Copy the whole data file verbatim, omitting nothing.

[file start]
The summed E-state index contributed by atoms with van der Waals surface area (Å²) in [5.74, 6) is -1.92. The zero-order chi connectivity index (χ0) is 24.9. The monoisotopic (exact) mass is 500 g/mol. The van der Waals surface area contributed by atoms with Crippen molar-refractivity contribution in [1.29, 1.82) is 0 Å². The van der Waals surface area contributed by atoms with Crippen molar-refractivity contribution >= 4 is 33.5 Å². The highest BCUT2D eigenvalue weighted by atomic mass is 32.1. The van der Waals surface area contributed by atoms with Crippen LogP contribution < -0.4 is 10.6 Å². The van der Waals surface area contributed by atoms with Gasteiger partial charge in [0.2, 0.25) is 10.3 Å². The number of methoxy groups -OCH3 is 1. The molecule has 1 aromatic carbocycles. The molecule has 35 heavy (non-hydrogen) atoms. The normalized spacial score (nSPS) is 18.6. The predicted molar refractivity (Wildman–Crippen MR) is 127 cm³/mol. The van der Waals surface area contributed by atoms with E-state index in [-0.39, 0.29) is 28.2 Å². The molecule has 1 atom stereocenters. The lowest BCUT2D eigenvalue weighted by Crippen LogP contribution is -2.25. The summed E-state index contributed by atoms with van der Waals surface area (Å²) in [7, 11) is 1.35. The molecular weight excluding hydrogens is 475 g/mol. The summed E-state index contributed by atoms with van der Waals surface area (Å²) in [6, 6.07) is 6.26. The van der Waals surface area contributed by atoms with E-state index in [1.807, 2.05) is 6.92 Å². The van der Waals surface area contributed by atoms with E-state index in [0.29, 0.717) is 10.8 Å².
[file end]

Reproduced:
The summed E-state index contributed by atoms with van der Waals surface area (Å²) in [5.74, 6) is -1.92. The zero-order chi connectivity index (χ0) is 24.9. The monoisotopic (exact) mass is 500 g/mol. The van der Waals surface area contributed by atoms with Crippen molar-refractivity contribution in [1.29, 1.82) is 0 Å². The van der Waals surface area contributed by atoms with Crippen molar-refractivity contribution >= 4 is 33.5 Å². The highest BCUT2D eigenvalue weighted by atomic mass is 32.1. The van der Waals surface area contributed by atoms with Crippen LogP contribution < -0.4 is 10.6 Å². The van der Waals surface area contributed by atoms with Gasteiger partial charge in [0.2, 0.25) is 10.3 Å². The number of methoxy groups -OCH3 is 1. The molecule has 1 aromatic carbocycles. The molecule has 35 heavy (non-hydrogen) atoms. The normalized spacial score (nSPS) is 18.6. The predicted molar refractivity (Wildman–Crippen MR) is 127 cm³/mol. The van der Waals surface area contributed by atoms with E-state index in [-0.39, 0.29) is 28.2 Å². The molecule has 1 atom stereocenters. The lowest BCUT2D eigenvalue weighted by Crippen LogP contribution is -2.25. The summed E-state index contributed by atoms with van der Waals surface area (Å²) in [7, 11) is 1.35. The molecular weight excluding hydrogens is 475 g/mol. The summed E-state index contributed by atoms with van der Waals surface area (Å²) in [6, 6.07) is 6.26. The van der Waals surface area contributed by atoms with E-state index in [1.807, 2.05) is 6.92 Å². The van der Waals surface area contributed by atoms with E-state index in [0.29, 0.717) is 10.8 Å².